Every so often, I bring up the topic of religion. This is because I like to target Christians with some of my messages because the ideas should appeal to beliefs that they already have. I should know—I’m a practicing Catholic. To continue with this goal, I’d like to share a nice piece I recently came across by Letter of Liberty describing how anarcho-capitalism is perfectly compatible with Christianity.
The article defends the peace and liberty movement against some commonly held objections, specifically ones that appear to run counter to Christian teachings. These objections are made by Christian statists and even some libertarians who engage in a strange, almost fratricidal criticism of Christian libertarians.
There is one part in particular that I’d like to add an addendum to—the last portion of the article provides a lengthy and detailed rebuttal to the Romans 13 critique. Romans 13:1-7 reads: Continue reading →
Political authority (hereafter, just ‘authority’) is the hypothesized moral property in virtue of which governments may coerce people in certain ways not permitted to anyone else, and in virtue of which citizens must obey governments in situations in which they would not be obligated to obey anyone else. Authority, then, has two aspects:
(i) Political legitimacy: the right, on the part of a government, to make certain sorts of laws and enforce them by coercion against the members of its society–in short, the right to rule.
(ii) Political obligation: the obligation on the part of citizens to obey their government, even in circumstances in which one would not be obligated to obey similar commands issued by a non-governmental agent.
If a government has ‘authority’, then both (i) and (ii) exist: the government has the right to rule, and the citizens have the obligation to obey.
This past Wednesday, Jan Brewer, Governor of Arizona, vetoed a law giving business owners the freedom to choose not to do business with people based on their religious convictions. That’s right, we need laws passed in the “land of the free” to allow us to do business with who we want. Does this mean that a pro-life cater would be required to cater a planned parenthood event? Do Jewish bakeries have to make cakes for Catholic weddings? I don’t know why a Catholic would go to a Jewish baker for a wedding cake, just like I don’t know why a gay couple would want to patronize a business that does not Continue reading →
So Michael Anissimov of Moreright.net has challenged libertarians to debate him because he’s “tired of harmful libertarian ideas.” In his blog post, he specifically targets immigration and, unfortunately for him, no one of any popularity seems very willing to take him up on it. Fortunately, that’s where the “lesser known” sites can come in and fill that void for him!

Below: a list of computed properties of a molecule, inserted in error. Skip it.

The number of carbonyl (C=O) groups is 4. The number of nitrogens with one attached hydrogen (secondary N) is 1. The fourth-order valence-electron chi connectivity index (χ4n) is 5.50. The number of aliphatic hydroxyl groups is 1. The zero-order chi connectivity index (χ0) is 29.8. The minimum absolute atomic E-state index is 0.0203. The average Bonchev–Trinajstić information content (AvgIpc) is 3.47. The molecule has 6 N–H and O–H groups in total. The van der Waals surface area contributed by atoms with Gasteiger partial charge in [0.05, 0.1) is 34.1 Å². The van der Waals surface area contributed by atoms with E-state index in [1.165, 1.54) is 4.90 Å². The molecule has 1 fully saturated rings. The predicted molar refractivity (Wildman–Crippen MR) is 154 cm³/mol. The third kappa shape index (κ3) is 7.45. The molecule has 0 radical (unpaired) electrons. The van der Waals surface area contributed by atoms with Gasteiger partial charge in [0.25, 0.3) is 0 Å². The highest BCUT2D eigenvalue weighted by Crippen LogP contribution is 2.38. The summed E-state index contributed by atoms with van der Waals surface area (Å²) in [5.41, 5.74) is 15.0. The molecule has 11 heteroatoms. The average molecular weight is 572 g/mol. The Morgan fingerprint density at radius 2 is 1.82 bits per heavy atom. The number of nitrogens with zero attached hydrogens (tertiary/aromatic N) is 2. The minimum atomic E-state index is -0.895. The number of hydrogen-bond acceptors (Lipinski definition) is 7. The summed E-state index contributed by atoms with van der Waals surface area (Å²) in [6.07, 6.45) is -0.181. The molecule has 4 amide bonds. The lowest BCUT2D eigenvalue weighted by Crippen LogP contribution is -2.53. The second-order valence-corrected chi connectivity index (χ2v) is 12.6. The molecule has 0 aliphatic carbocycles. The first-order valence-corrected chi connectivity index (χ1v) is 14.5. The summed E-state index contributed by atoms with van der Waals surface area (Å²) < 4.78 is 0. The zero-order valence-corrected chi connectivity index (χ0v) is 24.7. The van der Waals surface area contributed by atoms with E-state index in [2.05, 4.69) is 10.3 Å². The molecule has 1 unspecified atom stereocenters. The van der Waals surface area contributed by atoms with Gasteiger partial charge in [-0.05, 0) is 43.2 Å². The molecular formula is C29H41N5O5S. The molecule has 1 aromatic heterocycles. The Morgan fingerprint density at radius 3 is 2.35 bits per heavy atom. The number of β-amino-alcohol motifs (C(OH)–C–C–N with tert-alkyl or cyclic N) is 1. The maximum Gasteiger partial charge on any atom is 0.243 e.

Based on his post, it is clear that Anissimov has an anti-immigration stance. If he could support this view, that’s fine, but it’s all mostly based on faulty generalizations. Let’s take it line by line:
The vast majority of immigrants do not strengthen and enrich American culture, they are only interested in keeping their own culture and having us accommodate them. Continue reading →
Over a year ago, I wrote an article titled Fundamentals: What is government? I gave a pretty technical definition of government (or the state), but over the last several months, I’ve found myself giving a much more practical explanation of what government is.
If you strip it down to its most basic functions, the state is a means to limit choice. This is a value-free statement and should not be used to support the institution of government or reject it. However, once any analysis of this statement occurs, it is easy to see that a positive outcome of an involuntary government can be judged as a utopian ideal. Continue reading →
We’ve posted some content from Julie Borowski before and she does a great job of spreading the message of liberty to many people, including those new to the movement. Today, she posted a video that’s a little bit out of the ordinary for her, but she felted moved on the eve of Valentine’s Day.
I’m not much of a wordsmith when it comes to these types of things, so I’ll allow Julie to do the talking. Continue reading →
But that’s really irrelevant to the topic I want to talk about. There seems to be a new trendy way to argue against free markets: “Well, that’s all well and good, but theory doesn’t explain how things really work.” And then they leave it at that. You take time to come up with an argument that is logically sound and rational and utilize ideas like supply and demand and the law of comparative advantage, but the only response is: “Blah, that’s just theory!” Continue reading →